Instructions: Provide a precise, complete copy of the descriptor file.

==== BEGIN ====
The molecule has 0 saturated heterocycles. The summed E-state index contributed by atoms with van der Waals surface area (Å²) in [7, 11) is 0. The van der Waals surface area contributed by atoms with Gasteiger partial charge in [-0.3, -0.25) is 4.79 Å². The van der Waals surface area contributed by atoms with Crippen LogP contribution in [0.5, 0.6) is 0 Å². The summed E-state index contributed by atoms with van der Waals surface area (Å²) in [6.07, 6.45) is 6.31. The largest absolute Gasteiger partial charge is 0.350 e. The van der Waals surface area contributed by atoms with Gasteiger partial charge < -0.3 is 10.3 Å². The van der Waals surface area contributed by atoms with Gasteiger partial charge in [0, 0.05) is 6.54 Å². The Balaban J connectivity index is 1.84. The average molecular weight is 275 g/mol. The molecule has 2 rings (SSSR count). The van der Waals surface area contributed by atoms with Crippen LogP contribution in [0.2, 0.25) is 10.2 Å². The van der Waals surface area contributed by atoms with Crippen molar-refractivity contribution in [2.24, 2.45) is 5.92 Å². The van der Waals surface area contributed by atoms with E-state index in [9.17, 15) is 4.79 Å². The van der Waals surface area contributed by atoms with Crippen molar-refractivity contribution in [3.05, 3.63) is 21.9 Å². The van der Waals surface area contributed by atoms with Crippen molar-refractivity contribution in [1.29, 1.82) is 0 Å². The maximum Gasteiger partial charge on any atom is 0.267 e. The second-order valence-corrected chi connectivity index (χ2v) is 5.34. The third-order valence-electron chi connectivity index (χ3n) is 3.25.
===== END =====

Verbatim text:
The molecule has 0 saturated heterocycles. The summed E-state index contributed by atoms with van der Waals surface area (Å²) in [7, 11) is 0. The van der Waals surface area contributed by atoms with Gasteiger partial charge in [-0.3, -0.25) is 4.79 Å². The van der Waals surface area contributed by atoms with Crippen LogP contribution in [0.5, 0.6) is 0 Å². The summed E-state index contributed by atoms with van der Waals surface area (Å²) in [6.07, 6.45) is 6.31. The largest absolute Gasteiger partial charge is 0.350 e. The van der Waals surface area contributed by atoms with Gasteiger partial charge < -0.3 is 10.3 Å². The van der Waals surface area contributed by atoms with Gasteiger partial charge in [0, 0.05) is 6.54 Å². The Balaban J connectivity index is 1.84. The average molecular weight is 275 g/mol. The molecule has 2 rings (SSSR count). The van der Waals surface area contributed by atoms with Crippen LogP contribution in [0.2, 0.25) is 10.2 Å². The van der Waals surface area contributed by atoms with Crippen molar-refractivity contribution in [2.24, 2.45) is 5.92 Å². The van der Waals surface area contributed by atoms with E-state index in [9.17, 15) is 4.79 Å². The van der Waals surface area contributed by atoms with Crippen molar-refractivity contribution in [3.05, 3.63) is 21.9 Å². The van der Waals surface area contributed by atoms with Crippen molar-refractivity contribution in [1.29, 1.82) is 0 Å². The maximum Gasteiger partial charge on any atom is 0.267 e. The second-order valence-corrected chi connectivity index (χ2v) is 5.34. The third-order valence-electron chi connectivity index (χ3n) is 3.25.